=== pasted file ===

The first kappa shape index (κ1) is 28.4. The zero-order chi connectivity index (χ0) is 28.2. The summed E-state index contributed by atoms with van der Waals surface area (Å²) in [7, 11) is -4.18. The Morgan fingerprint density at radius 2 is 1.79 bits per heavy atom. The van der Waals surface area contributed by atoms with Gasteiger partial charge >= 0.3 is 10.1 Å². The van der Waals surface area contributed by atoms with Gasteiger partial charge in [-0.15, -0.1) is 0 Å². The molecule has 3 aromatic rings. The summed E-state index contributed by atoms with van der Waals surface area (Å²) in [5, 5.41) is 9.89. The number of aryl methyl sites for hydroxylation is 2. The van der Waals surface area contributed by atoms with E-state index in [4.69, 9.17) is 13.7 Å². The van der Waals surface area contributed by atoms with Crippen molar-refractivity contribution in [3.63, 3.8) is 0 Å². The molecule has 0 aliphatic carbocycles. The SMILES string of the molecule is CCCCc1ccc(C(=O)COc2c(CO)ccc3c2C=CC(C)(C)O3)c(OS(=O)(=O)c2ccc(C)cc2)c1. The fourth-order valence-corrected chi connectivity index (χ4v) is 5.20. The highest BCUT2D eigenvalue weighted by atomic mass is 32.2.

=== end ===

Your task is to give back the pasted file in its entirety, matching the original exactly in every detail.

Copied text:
The first kappa shape index (κ1) is 28.4. The zero-order chi connectivity index (χ0) is 28.2. The summed E-state index contributed by atoms with van der Waals surface area (Å²) in [7, 11) is -4.18. The Morgan fingerprint density at radius 2 is 1.79 bits per heavy atom. The van der Waals surface area contributed by atoms with Gasteiger partial charge >= 0.3 is 10.1 Å². The van der Waals surface area contributed by atoms with Gasteiger partial charge in [-0.15, -0.1) is 0 Å². The molecule has 3 aromatic rings. The summed E-state index contributed by atoms with van der Waals surface area (Å²) in [5, 5.41) is 9.89. The number of aryl methyl sites for hydroxylation is 2. The van der Waals surface area contributed by atoms with E-state index in [4.69, 9.17) is 13.7 Å². The van der Waals surface area contributed by atoms with Crippen molar-refractivity contribution in [3.63, 3.8) is 0 Å². The molecule has 0 aliphatic carbocycles. The SMILES string of the molecule is CCCCc1ccc(C(=O)COc2c(CO)ccc3c2C=CC(C)(C)O3)c(OS(=O)(=O)c2ccc(C)cc2)c1. The fourth-order valence-corrected chi connectivity index (χ4v) is 5.20. The highest BCUT2D eigenvalue weighted by atomic mass is 32.2.